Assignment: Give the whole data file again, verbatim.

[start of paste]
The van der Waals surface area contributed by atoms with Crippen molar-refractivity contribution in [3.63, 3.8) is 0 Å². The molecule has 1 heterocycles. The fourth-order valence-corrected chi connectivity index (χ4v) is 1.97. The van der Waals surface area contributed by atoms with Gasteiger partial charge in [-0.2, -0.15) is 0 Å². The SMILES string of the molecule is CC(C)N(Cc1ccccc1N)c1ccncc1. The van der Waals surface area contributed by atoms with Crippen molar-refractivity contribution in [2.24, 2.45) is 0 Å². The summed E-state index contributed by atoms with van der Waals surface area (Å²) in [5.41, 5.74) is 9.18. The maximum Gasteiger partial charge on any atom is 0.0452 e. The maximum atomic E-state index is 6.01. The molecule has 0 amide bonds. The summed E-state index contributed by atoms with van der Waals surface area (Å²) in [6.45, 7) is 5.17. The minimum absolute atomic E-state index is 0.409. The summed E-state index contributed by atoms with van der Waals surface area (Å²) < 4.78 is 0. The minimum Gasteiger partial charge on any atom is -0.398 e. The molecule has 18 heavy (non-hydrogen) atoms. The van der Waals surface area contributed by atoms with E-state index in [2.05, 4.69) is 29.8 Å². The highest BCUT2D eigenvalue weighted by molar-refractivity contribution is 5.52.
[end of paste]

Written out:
The van der Waals surface area contributed by atoms with Crippen molar-refractivity contribution in [3.63, 3.8) is 0 Å². The molecule has 1 heterocycles. The fourth-order valence-corrected chi connectivity index (χ4v) is 1.97. The van der Waals surface area contributed by atoms with Gasteiger partial charge in [-0.2, -0.15) is 0 Å². The SMILES string of the molecule is CC(C)N(Cc1ccccc1N)c1ccncc1. The van der Waals surface area contributed by atoms with Crippen molar-refractivity contribution in [2.24, 2.45) is 0 Å². The summed E-state index contributed by atoms with van der Waals surface area (Å²) in [5.41, 5.74) is 9.18. The maximum Gasteiger partial charge on any atom is 0.0452 e. The maximum atomic E-state index is 6.01. The molecule has 0 amide bonds. The summed E-state index contributed by atoms with van der Waals surface area (Å²) in [6.45, 7) is 5.17. The minimum absolute atomic E-state index is 0.409. The summed E-state index contributed by atoms with van der Waals surface area (Å²) < 4.78 is 0. The minimum Gasteiger partial charge on any atom is -0.398 e. The molecule has 18 heavy (non-hydrogen) atoms. The van der Waals surface area contributed by atoms with E-state index in [2.05, 4.69) is 29.8 Å². The highest BCUT2D eigenvalue weighted by molar-refractivity contribution is 5.52.